Tuesday, 24 May 2011

Inflation and Growth

Is it just me that questions the need for growth in the economy?

Surely I can't be the only one? Economic growth is the annual rate of increase in real GDP, where GDP stands for "gross domestic product".
GDP is the country's production of goods and services, valued at market prices (or at cost when the goods are not sold). The figures are then corrected for inflation.

Why do we need to constantly produce more and buy more? Isn't this just rampant consumerism? I understand that if the population is growing then output needs to grow so that we can employ everyone and they all have a decent living standard.
People (generally) want more, ask someone if they would like to be richer and very few would say no.
Some people are so keen to consume more stuff that they just borrow more and more, rather than borrowing and getting deeper into debt, it would be much better if everyone could earn more. But that takes economic growth.

What things give you a sense of happiness and fulfillment? Many (Most?) of them do not involve consumption, they will involve relationships with other people and giving rather than taking.

Growth in GDP can also lead to more pollution and use of limited resources. If you drive to work you will need to buy a car, buy fuel and insurance. All of these things are counted in GDP, but a long commute is more likely to decrease your well being than if you walk to work.

Maybe the question we should be asking is not "how fast is the economy growing?" but "should it be growing at all"
Update: Maybe I'm not the only one who thinks this, I think George Monbiot agrees with me.
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Monday, 15 February 2010

Oh no!

It doesn't matter how many times people say you ought to backup data you always leave it until another day (or week ... or year). If you knew your hard drive was going to fail tomorrow what data would you not want to lose, what data could you not afford to lose?

Last week I was cleaning the dust out of the inside of my PC when I slipped and dropped it. Doh! After carefully finishing off the cleaning process I plugged the machine back in and I could hear a funny noise coming from my 1TB drive - the computer fail to recognise it was even connected (oh dear).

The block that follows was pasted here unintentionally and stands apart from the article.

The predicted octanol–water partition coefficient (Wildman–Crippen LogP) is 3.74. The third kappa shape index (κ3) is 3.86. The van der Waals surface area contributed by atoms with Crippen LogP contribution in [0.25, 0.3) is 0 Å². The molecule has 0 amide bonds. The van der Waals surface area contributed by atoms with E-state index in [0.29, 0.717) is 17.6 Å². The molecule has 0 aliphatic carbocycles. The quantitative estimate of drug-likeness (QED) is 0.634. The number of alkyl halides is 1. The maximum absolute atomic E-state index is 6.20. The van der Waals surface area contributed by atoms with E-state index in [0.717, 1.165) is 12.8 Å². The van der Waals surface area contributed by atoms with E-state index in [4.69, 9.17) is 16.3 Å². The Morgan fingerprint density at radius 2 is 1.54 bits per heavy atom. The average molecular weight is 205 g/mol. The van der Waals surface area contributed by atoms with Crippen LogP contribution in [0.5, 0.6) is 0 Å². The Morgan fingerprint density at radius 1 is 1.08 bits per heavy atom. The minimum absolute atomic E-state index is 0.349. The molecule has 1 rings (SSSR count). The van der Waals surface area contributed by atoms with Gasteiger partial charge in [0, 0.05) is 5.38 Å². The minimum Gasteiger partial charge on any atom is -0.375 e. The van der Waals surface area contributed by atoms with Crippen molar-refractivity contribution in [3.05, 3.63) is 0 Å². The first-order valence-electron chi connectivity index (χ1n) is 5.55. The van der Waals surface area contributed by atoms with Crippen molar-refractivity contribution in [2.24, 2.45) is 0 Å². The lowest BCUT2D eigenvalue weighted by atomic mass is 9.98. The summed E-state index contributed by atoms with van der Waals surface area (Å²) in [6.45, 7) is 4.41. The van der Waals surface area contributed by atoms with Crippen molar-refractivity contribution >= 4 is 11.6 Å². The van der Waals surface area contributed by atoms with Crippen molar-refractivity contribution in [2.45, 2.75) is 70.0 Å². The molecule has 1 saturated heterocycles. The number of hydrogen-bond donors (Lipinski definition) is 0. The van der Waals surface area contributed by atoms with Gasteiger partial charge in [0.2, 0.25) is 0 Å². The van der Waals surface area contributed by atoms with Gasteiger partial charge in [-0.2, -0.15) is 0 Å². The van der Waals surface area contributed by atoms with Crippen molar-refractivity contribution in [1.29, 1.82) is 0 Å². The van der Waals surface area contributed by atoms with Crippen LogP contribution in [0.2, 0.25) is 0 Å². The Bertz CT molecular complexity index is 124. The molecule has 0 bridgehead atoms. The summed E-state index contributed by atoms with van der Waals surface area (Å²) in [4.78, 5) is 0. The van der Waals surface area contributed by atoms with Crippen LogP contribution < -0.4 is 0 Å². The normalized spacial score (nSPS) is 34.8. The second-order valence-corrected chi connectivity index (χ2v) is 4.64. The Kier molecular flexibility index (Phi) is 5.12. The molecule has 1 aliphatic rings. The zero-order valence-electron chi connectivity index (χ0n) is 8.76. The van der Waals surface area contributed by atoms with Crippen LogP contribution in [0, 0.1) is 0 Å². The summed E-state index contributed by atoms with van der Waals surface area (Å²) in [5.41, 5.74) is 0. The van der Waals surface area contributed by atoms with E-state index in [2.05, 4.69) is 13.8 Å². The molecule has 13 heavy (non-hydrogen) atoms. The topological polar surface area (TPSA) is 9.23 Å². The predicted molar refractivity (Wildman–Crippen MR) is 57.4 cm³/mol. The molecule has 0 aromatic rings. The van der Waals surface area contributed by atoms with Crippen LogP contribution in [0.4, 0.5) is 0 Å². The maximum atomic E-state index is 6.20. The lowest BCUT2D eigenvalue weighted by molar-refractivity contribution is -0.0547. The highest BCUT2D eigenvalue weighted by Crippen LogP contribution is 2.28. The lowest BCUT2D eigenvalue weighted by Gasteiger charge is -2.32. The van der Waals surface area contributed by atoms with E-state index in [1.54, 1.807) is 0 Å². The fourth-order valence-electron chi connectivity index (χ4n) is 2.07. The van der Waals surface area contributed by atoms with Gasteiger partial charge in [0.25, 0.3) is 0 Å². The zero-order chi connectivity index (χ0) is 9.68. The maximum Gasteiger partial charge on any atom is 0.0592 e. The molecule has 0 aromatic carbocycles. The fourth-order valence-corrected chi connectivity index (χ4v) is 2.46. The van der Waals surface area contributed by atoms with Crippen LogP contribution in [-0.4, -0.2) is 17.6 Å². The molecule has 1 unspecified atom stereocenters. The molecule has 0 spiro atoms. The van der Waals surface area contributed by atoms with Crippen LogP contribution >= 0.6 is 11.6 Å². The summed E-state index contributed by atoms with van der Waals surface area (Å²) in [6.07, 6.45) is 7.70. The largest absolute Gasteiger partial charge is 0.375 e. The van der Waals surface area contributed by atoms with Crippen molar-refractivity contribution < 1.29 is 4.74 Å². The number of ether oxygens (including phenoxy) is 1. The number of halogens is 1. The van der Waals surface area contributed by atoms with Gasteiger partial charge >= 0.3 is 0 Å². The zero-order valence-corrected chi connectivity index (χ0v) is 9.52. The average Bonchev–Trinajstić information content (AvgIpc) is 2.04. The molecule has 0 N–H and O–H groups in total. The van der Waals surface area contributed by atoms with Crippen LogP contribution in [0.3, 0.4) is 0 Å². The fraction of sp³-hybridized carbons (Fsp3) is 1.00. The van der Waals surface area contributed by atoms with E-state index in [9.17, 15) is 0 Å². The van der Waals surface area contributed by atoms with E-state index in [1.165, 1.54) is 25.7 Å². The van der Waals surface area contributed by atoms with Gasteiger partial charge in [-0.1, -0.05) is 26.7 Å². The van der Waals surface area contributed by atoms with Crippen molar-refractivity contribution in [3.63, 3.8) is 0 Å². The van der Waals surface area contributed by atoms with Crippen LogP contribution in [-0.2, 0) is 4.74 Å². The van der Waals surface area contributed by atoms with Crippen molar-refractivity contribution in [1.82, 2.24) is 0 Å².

I have managed to retrieve some data that I had backed up to DVD a while ago and but there is some that is now (almost certainly) lost for good.

I suppose the one upside and it is a small one is that I got the chance to test the restore feature of Mozy, for several year I have used Mozy to backup data on my machine to a server on the internet - it is secure, it is offsite and most importantly you can set it to run and just forget about it.

The Mozy client program will sit in your taskbar and keep the selected directories or files backed up transparently to the user. You get 2Gb of storage for free if you want more you have to pay for it. The "gb of data I had backed up resotred flawlessly. I recommend you give them a go - if your pc dies you'll be glad you did.(either that or do some manual backups now!)Link
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Monday, 1 February 2010

Freedom

What makes for freedom? The ability to do what you like? or is it the ability to say "I hope apple continues to allow..."
People rave about the iPhone and those that have a Mac seem to love them, don't get me wrong I appreciate the fact that they 'just work' but I prefer a little more freedom, the ability to run any application I chose - regardless of if it is 'bugggy' or prone to crash my system (or my phone)
I'd love to run linux but so many little things just don't work quite right (or at all).
At the moment I can't log into my adsense account using Firefox so I can't see when ads have been clicked on - or if I'm going to ever get paid.

Much as I love to hate it windows is a good middle ground between the complete freedom (without boundaries) of Linux and the (Dictatorial) policies of Apple.

A dawning realisation I actually like windows, even windows mobile.
Link
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Tuesday, 26 January 2010

Best duct tape story ever

During a private "fly-in" fishing excursion in the Alaskan wilderness, the chartered pilot and fishermen left a cooler and bait in the plane. And a bear smelled it. This is what he did to the plane.

The pilot used his radio and had another pilot bring him 2 new tires, 3 cases of duct tape, and a supply of sheet plastic.

He patched the plane together, and FLEW IT HOME !


Duct Tape ? Never Leave Home Without It.
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Wednesday, 13 January 2010

Can't go back

Yesterday I went to see Avatar in 3D at the Empire Cinema in Hemel, I haven't seen a 3D film for ages - at least 10 years. This was absoloutely fantastic. The 3D effect was incredible, if you haven't seen the film yet get yourself down to see it. My only problem with 3D technology is that you have to watch what the director is expecting you to watch, several scenes have stuff in the near field which is out of focus because you are supposed to be watching the action in the middle field. However if you try to focus on the near field stuff it is still out of focus which is quite disorienting until you learn to follow the action.
Doe this mean that we will all become even more passive viewers? Or will you have to learn to use your peripheral vision if you want to 'see' the extra bits?